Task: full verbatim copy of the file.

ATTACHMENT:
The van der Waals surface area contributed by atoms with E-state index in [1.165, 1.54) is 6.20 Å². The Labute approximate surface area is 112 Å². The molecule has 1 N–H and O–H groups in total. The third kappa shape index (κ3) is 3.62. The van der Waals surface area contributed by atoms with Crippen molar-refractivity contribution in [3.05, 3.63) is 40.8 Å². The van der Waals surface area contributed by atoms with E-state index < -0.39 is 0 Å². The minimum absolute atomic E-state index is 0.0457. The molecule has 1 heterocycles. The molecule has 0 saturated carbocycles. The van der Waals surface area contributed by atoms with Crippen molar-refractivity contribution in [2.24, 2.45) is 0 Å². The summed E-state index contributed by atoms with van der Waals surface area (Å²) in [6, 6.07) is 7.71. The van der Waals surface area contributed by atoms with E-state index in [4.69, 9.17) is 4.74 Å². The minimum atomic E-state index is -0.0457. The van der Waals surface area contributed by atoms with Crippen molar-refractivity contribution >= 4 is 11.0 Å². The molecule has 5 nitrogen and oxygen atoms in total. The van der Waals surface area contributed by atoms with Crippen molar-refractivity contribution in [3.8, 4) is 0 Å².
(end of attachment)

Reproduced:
The van der Waals surface area contributed by atoms with E-state index in [1.165, 1.54) is 6.20 Å². The Labute approximate surface area is 112 Å². The molecule has 1 N–H and O–H groups in total. The third kappa shape index (κ3) is 3.62. The van der Waals surface area contributed by atoms with Crippen molar-refractivity contribution in [3.05, 3.63) is 40.8 Å². The van der Waals surface area contributed by atoms with E-state index < -0.39 is 0 Å². The minimum absolute atomic E-state index is 0.0457. The molecule has 1 heterocycles. The molecule has 0 saturated carbocycles. The van der Waals surface area contributed by atoms with Crippen molar-refractivity contribution in [2.24, 2.45) is 0 Å². The summed E-state index contributed by atoms with van der Waals surface area (Å²) in [6, 6.07) is 7.71. The van der Waals surface area contributed by atoms with E-state index in [4.69, 9.17) is 4.74 Å². The minimum atomic E-state index is -0.0457. The van der Waals surface area contributed by atoms with Crippen molar-refractivity contribution >= 4 is 11.0 Å². The molecule has 5 nitrogen and oxygen atoms in total. The van der Waals surface area contributed by atoms with Crippen molar-refractivity contribution in [3.8, 4) is 0 Å².